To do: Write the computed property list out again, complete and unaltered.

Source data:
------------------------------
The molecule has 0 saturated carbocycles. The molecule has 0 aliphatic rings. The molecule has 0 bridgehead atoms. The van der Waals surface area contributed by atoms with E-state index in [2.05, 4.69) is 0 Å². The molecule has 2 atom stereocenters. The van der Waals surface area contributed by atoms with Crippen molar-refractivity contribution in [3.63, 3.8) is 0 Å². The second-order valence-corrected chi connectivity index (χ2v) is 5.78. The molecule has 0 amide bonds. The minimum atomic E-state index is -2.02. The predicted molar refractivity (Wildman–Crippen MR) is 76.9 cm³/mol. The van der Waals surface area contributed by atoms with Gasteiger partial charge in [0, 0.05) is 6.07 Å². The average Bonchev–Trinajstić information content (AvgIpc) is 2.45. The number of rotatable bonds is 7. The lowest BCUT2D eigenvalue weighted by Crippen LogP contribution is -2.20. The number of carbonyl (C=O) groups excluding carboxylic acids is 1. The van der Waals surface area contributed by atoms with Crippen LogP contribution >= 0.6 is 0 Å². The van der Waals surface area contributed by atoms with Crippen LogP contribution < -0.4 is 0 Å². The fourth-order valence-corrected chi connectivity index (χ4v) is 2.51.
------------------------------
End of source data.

The molecule has 0 saturated carbocycles. The molecule has 0 aliphatic rings. The molecule has 0 bridgehead atoms. The van der Waals surface area contributed by atoms with E-state index in [2.05, 4.69) is 0 Å². The molecule has 2 atom stereocenters. The van der Waals surface area contributed by atoms with Crippen molar-refractivity contribution in [3.63, 3.8) is 0 Å². The second-order valence-corrected chi connectivity index (χ2v) is 5.78. The molecule has 0 amide bonds. The minimum atomic E-state index is -2.02. The predicted molar refractivity (Wildman–Crippen MR) is 76.9 cm³/mol. The van der Waals surface area contributed by atoms with Gasteiger partial charge in [0, 0.05) is 6.07 Å². The average Bonchev–Trinajstić information content (AvgIpc) is 2.45. The number of rotatable bonds is 7. The lowest BCUT2D eigenvalue weighted by Crippen LogP contribution is -2.20. The number of carbonyl (C=O) groups excluding carboxylic acids is 1. The van der Waals surface area contributed by atoms with Crippen LogP contribution >= 0.6 is 0 Å². The van der Waals surface area contributed by atoms with Crippen LogP contribution < -0.4 is 0 Å². The fourth-order valence-corrected chi connectivity index (χ4v) is 2.51.